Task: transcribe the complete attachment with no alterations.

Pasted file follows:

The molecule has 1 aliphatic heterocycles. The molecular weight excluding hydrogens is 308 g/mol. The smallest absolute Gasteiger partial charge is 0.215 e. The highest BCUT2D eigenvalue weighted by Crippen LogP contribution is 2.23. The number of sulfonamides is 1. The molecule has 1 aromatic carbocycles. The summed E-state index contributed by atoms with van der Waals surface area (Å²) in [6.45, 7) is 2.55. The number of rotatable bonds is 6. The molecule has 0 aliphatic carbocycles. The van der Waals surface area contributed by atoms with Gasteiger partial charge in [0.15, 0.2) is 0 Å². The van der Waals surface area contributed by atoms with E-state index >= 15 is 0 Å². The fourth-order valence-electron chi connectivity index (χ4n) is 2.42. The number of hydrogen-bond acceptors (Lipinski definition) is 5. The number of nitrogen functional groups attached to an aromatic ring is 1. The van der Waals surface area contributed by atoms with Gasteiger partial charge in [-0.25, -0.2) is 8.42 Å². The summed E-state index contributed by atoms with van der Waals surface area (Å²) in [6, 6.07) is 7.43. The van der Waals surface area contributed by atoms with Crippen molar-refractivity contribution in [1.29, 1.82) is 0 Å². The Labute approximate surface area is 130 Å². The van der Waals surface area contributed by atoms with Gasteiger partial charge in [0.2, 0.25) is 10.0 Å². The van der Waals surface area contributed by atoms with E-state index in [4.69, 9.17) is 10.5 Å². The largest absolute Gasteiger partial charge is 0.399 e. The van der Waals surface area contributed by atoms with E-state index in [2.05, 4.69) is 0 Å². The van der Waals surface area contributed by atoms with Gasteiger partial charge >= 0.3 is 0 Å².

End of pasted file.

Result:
The molecule has 1 aliphatic heterocycles. The molecular weight excluding hydrogens is 308 g/mol. The smallest absolute Gasteiger partial charge is 0.215 e. The highest BCUT2D eigenvalue weighted by Crippen LogP contribution is 2.23. The number of sulfonamides is 1. The molecule has 1 aromatic carbocycles. The summed E-state index contributed by atoms with van der Waals surface area (Å²) in [6.45, 7) is 2.55. The number of rotatable bonds is 6. The molecule has 0 aliphatic carbocycles. The van der Waals surface area contributed by atoms with Gasteiger partial charge in [0.15, 0.2) is 0 Å². The van der Waals surface area contributed by atoms with E-state index >= 15 is 0 Å². The fourth-order valence-electron chi connectivity index (χ4n) is 2.42. The number of hydrogen-bond acceptors (Lipinski definition) is 5. The number of nitrogen functional groups attached to an aromatic ring is 1. The van der Waals surface area contributed by atoms with Gasteiger partial charge in [-0.25, -0.2) is 8.42 Å². The summed E-state index contributed by atoms with van der Waals surface area (Å²) in [6, 6.07) is 7.43. The van der Waals surface area contributed by atoms with Crippen molar-refractivity contribution in [1.29, 1.82) is 0 Å². The Labute approximate surface area is 130 Å². The van der Waals surface area contributed by atoms with Gasteiger partial charge in [0.2, 0.25) is 10.0 Å². The van der Waals surface area contributed by atoms with E-state index in [4.69, 9.17) is 10.5 Å². The largest absolute Gasteiger partial charge is 0.399 e. The van der Waals surface area contributed by atoms with E-state index in [2.05, 4.69) is 0 Å². The van der Waals surface area contributed by atoms with Gasteiger partial charge >= 0.3 is 0 Å².